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What is Ecto Mycorrhizae?

What is Ecto Mycorrhizae?

Mary Smith |

We recently added Endo & Ecto Mycorrhizae Root Boost at Mary's Heirloom Seeds.  Almost immediately I had an email from a customer asking "What the heck is Ecto Myco??"

First, I'd like to answer the question "What is Mycorrhizae?"
The word mycorrhizae (pronounced My-cor-rye-zay) refers to a group of fungi which form a mutually beneficial relationship with many plants. These fungi grow either inside of a plant’s roots or attach to the surface of a root. The fungi benefits from the plant’s food and nutrients and in turn send their hyphae (like small roots) out into the surrounding soil to absorb nutrients and water. So, mycorrhizae actually enhance a plant’s ability to take up nutrients and water. Because of this, research has shown that the presence of mycorrhizae also help plants deal with drought and some diseases. 

LIVE soil with organic soil amendments

Next, lets go over Endo Mycorrhizae.  From our website,
Mary's Root Boost Mycorrhizae is Endo Mycorrhizae which is the type that is beneficial to over 80% of plant species including most leafy green plants and vegetables.
Mycorrhizae is a fungi that has a beneficial relationship with a plants roots. When Mycorrhizal fungi comes into contact with a plants roots it begins to colonize, or multiply, on the roots and begins to spread out into the surrounding soil. These strands of mycorrhizal fungi effectively become an extension of the roots and can increase the absorption area of a plants root system by 10 to 1,000 times. This allows the root system a more efficient intake of nutrients and water.  

Endo Mycorrhizae

NOW for our newest addition at Mary's Heirloom Seeds...a combo!!! Endo & Ecto Myco Root Boost

What's in on Endo & Ecto Mycorrhizae Root Boost?
A Super fine blend of 4 species of endomycorrhizae, 7 species of ectomycorrhizae and nutrient rich humic acids   *Water Soluble*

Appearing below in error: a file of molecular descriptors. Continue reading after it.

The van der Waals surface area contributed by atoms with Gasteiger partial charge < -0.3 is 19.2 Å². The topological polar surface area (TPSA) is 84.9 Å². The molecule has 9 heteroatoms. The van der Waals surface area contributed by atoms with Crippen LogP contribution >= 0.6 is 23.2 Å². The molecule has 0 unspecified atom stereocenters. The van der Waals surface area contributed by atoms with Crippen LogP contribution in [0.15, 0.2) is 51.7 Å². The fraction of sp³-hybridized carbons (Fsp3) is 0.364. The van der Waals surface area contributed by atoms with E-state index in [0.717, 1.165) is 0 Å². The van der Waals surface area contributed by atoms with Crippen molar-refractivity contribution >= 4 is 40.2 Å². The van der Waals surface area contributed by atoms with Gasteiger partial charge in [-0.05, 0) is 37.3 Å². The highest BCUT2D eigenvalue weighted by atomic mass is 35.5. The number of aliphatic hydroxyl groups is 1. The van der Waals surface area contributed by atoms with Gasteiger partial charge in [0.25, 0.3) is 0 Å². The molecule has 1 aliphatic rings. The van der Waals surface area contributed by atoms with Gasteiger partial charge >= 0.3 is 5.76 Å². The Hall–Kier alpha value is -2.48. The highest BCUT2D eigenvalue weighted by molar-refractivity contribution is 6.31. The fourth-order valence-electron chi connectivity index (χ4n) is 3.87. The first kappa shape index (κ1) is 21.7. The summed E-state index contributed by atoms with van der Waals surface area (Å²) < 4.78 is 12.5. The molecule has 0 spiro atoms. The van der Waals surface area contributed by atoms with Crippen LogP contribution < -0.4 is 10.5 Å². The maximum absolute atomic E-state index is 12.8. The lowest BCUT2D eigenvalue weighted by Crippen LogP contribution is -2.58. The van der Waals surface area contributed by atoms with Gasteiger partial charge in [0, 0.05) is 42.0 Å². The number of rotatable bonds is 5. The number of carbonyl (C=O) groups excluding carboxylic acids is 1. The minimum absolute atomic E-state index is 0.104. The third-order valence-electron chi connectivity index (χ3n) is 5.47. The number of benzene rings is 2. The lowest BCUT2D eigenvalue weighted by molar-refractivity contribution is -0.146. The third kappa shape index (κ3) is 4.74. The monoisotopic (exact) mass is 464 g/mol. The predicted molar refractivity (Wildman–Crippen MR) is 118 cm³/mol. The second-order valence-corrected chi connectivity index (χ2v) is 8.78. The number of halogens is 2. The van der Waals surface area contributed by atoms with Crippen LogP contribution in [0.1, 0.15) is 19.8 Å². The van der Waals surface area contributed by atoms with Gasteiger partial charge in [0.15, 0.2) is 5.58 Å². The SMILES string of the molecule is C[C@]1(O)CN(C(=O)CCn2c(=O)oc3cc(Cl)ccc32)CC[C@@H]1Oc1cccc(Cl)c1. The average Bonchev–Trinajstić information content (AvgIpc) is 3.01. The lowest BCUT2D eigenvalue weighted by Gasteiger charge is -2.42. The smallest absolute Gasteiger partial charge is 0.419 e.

What is Endo Myco?
Endomycorrhizal fungi (more commonly referred to as endomycorrhizae) is one of the major types of known mycorrhizae which differs from the another type of mycorrhizae, ectomycorrhizae, in structure. Unlike ectomycorrhizae which form a system of hyphae that grow around the cells of the root, the hyphae of the endomycorrhizae not only grow inside the root of the plant but penetrate the root cell walls and become enclosed in the cell membrane as well . This makes for a more invasive symbiotic relationship between the fungi and the plant. The penetrating hyphae create a greater contact surface area between the hyphae of the fungi and the plant. This heightened contact facilitates a greater transfer of nutrients between the two. 


What is Ectomycorrhizae?

"Ectomycorrhizal Fungi are, economically, one of the most important groups of fungi. These are the fungi that form a symbiotic relationship with a plant forming a sheath around the root tip of the plant. The fungus then forms a Hartig Net which means that there is an inward growth of hyphae (fungal cell growth form) which penetrates the plant root structure. There are actually seven types of mycorrhiza and 90% of plants form mycorrhiza with fungi, but ectomycorrhizal refers to this sheath forming type.

The fungus then gains carbon  and other essential organic substances from the tree and in return helps the trees take up water, mineral salts and metabolites. It can also fight off parasites, predators such as nematodes and soil pathogens. Indeed, most forest trees are highly dependant on their fungal partners and in areas of poor soil, could possibly not even exist without them. Thus in forest management, if we do not manage for the mycorrhizal fungi, we could be damaging the trees."

Instructions for Endo & Ecto Mycorrhizae Root Boost: mix 1/2 teaspoon per gallon of water for use as a soil drench for established plants.
SEED SOAK: mix 1/4 teaspoon per gallon of water. Soak tomato and cucumber seeds for 48 hours. Most seeds for 24 hours.



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We hope you have enjoyed yet another informative growing article here at Mary's Heirloom Seeds.  If you have additional questions please ask!


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1 comment

I am very interested in your ecto-mycorrhizae for inoculating the forest floor that currently has many eucalyptus and acacia and oak…the eucalyptus and acacia are being removed slowly. What kind of mycorhizae are these? From what types of mushroom? This is for a site in a forest in San Francisco, CA…and we do not want to introduce mycorhizzae that are not endemic to Northern California. Thank you so much for getting back with me.

Bridget Llanes,

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